Traditional breakpoint debugging

Every developer is familiar with traditional debugging techniques, setting breakpoints, executing code, and then stepping through the code to monitor, while monitoring registers and variable values. Breakpoint debugging is the most used technique I have seen. However, the results are not very optimistic, because breakpoint debugging is less efficient and usually produces sub-optimal results.

That being the case, why do people still use breakpoint debugging so frequently? The main reason seems to be that breakpoint debugging is easy to use and understand, and developers are optimistic that breakpoints are the right tool for work. This optimism needs to be verified. Breakpoints may destroy the real-time performance of the system, and at the same time draw developers into a black hole, causing them to step through the code endlessly, blindly looking for a solution to the problem.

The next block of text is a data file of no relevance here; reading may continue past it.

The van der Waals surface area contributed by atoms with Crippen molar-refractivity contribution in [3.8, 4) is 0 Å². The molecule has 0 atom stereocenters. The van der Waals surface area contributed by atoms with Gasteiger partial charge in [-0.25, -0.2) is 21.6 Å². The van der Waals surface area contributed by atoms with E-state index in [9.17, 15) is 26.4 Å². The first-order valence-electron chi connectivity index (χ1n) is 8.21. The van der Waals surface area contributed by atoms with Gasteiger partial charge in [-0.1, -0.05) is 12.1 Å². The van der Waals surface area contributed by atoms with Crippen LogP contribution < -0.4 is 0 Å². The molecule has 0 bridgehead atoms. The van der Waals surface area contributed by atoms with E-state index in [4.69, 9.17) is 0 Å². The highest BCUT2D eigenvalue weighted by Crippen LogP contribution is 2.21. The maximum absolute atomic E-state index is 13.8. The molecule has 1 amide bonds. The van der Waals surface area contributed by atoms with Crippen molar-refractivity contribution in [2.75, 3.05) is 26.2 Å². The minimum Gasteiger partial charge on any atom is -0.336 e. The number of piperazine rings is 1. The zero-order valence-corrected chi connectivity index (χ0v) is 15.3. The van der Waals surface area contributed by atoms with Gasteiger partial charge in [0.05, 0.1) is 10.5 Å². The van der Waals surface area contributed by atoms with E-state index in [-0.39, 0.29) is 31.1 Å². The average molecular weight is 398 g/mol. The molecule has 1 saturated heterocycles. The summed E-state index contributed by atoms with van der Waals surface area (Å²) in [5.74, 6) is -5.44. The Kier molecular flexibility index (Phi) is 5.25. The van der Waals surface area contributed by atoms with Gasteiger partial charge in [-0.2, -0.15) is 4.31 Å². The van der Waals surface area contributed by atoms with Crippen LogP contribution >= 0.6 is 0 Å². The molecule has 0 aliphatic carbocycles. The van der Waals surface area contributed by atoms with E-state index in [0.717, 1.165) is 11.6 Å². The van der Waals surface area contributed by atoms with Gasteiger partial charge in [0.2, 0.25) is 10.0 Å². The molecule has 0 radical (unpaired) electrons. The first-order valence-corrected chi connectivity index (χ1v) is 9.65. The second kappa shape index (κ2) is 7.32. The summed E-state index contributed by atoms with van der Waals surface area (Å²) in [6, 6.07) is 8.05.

From printf to SWOIDE value graph

In the high-end ARM Cortex-M series accessories, such as M3/M4, it provides developers with additional debugging capabilities, namely the Serial Wire Viewer (SWV). SWV also includes standard serial wire debugging in addition to serial wire output (SWO). SWO can be used to do cool things, such as program retrieval counters, event counters, and data tracking. Developers can also customize them and set the information they want to transmit in SWO.